Other places to list your Executive MBA

Adding MBA after your name

Whether you should list MBA after your name is entirely up to you. As a terminal degree, it is appropriate to list MBA after your name (unlike, say, a bachelor's degree). While it's ultimately a personal decision, it's common to list MBA after your name:

  • On your business card
  • On LinkedIn
  • If you've been invited to speak at an event

On the other hand, you should avoid listing "Your Name, MBA":

  • In your resume header
  • In your email signature (unless it's standard in your company or field)

Referencing an Executive MBA in your resume summary

If you’re applying to senior management positions, your resume format will be a little different. It can be longer — two pages is standard — and can optionally feature a more detailed executive summary.

This can list several bullet points with your top accomplishments, including an Executive MBA.

Including an Executive MBA in your areas of expertise

Another way an executive resume differs from an entry-level or mid-level resume is an areas of expertise section. This isn’t just another word for a skills section — it should focus on broad competencies rather than specific technical skills. This section can go at the top of your resume, underneath your executive summary.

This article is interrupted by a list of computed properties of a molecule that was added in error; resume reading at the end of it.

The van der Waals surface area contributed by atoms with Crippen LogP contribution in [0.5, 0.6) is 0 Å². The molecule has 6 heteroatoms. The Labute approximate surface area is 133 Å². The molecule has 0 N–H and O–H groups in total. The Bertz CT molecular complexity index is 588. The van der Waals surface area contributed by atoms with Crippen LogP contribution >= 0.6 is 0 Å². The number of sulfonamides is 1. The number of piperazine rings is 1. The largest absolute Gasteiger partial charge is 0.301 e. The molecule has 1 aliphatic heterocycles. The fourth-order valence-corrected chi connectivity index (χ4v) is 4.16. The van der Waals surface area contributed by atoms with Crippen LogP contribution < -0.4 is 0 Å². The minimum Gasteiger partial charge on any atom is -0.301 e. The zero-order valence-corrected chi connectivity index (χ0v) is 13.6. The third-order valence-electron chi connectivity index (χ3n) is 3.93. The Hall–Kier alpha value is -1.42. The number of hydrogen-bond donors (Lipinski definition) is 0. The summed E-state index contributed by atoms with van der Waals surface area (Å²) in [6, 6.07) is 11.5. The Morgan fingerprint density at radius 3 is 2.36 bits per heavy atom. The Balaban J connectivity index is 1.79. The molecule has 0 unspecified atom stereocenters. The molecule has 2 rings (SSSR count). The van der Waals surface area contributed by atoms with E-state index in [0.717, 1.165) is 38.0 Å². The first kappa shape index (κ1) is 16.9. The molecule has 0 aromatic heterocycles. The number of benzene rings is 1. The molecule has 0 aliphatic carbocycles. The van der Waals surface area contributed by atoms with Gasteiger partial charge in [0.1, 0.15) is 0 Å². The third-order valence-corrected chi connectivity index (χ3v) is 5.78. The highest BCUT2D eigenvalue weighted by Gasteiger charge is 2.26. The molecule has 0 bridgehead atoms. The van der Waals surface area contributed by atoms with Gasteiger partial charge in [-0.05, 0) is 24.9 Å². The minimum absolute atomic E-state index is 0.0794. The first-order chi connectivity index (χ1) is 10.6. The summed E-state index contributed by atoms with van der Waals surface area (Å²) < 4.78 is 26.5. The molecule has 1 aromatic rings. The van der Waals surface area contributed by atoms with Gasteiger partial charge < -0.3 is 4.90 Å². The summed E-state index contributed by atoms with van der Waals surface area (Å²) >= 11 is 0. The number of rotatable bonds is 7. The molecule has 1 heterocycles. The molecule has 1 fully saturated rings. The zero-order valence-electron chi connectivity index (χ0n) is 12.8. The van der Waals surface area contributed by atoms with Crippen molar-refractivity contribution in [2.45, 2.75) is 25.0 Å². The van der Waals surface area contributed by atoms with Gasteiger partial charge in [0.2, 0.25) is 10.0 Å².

If you're unsure of what to add to your area of expertise, use the tool below to search for the role you're applying to. It'll tell you which skills are relevant to the job you're applying to. The tool also gives you the option of uploading your resume – it'll quickly scan it and tell you which senior-level skills are missing from your resume.

Frequently asked questions

What does EMBA stand for?

EMBA stands for Executive Master of Business Administration.

The Executive MBA (or EMBA) is ideal for working professionals, especially those who are already in management positions. It can be a fast track to more senior positions — if you leverage it correctly.

What’s the difference between an MBA and an Executive MBA?